Size and WeightThe 1969 car measured 188 inches in length with a wheelbase of 108 inches. The width was 74 inches and the track between the 14-inch wheels was 59 inches. Its weight was between 3,000 and 3,400 pounds.
The 2010 version is only slightly longer at 190 inches and has a wheelbase of 112 inches. The track width is now 64 inches and, depending on the model, the wheels are 18 to 20 inches in diameter. The weight ranges from 3,700 to 3,900 pounds.
Engine and TransmissionIn 1969 there were several engine choices; a 140 horsepower six cylinder with 230 cubic inches, and V-8 choices that included a 396 cubic inch version with 325 horsepower. Transmissions choices were limited to either a manual three or four speed.
The new version comes with either a 3.6 L (220 cubic inch) V-6 or a 6.2 L (378 cubic inch) V-8. Power output from the two engines is 304 and 406 horsepower. Available transmissions are a six speed manual or a six speed automatic with a tap shifter.
Performance and Fuel EconomyThe '60s vehicle was reported to cover the quarter mile in 14.2 seconds while the fastest of today's model covers the distance in 13 seconds flat. Fuel consumption in the earlier model is estimated to have been 10 and 17 mpg for city and highway as compared to 16 and 24 mpg in the modern V-8 version.
OptionsThe evolution and availability of comfort and safety features is probably the most striking difference between the original and latest models.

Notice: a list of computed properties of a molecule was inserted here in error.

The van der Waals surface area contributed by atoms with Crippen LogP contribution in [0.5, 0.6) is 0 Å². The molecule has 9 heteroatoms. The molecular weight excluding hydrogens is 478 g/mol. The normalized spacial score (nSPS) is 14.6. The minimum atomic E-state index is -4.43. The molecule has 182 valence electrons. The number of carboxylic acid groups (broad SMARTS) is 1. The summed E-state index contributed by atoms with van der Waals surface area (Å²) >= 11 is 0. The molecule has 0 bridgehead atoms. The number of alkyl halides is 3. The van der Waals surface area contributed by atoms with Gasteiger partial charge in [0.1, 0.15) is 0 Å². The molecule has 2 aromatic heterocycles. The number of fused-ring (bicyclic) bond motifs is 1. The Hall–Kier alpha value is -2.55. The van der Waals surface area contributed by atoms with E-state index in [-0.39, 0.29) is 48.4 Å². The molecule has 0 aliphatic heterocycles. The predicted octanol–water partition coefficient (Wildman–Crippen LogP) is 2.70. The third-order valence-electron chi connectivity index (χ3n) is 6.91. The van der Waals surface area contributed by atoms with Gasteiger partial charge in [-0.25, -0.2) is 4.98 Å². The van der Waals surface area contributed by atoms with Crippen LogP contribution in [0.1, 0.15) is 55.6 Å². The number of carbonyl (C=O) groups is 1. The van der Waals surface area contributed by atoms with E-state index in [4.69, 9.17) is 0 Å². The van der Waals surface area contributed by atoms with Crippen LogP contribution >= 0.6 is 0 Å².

In 1969 a buyer could pay extra for comfort features like air conditioning, a radio, and power steering, but other options like cruise control, power windows, and power door locks were not available.
Optional safety equipment in the original car included shoulder harnesses and four-wheel disc brakes, but anti-theft devices, air bags, traction control, and ABS brakes were not available. All are standard in the modern car.
CostAnother seemingly drastic difference is in the cost of the two cars. In 1969 Camaros sold at a base price of $2,600 to $3,600 with another $1,000 in available options as compared to a range of $22,000 to $45,000 today.
The price difference seems less dramatic if you consider the decline in the value of the dollar in the last 40 years as well as all the standard equipment included today that was either optional or not available in the 1960s. The cost of the top-of-the-line 1969 model with full options in today's dollars would be about $29,000. The Chevrolet Camaro was introduced in 1966 and the first generation design was continued through the 1969 model year. Various versions followed until production stopped in 2002. In 2009 the company again began making the Camaro. The general design and appearance of the two-door coupe and convertible are similar to those of the original car, with some differences of course.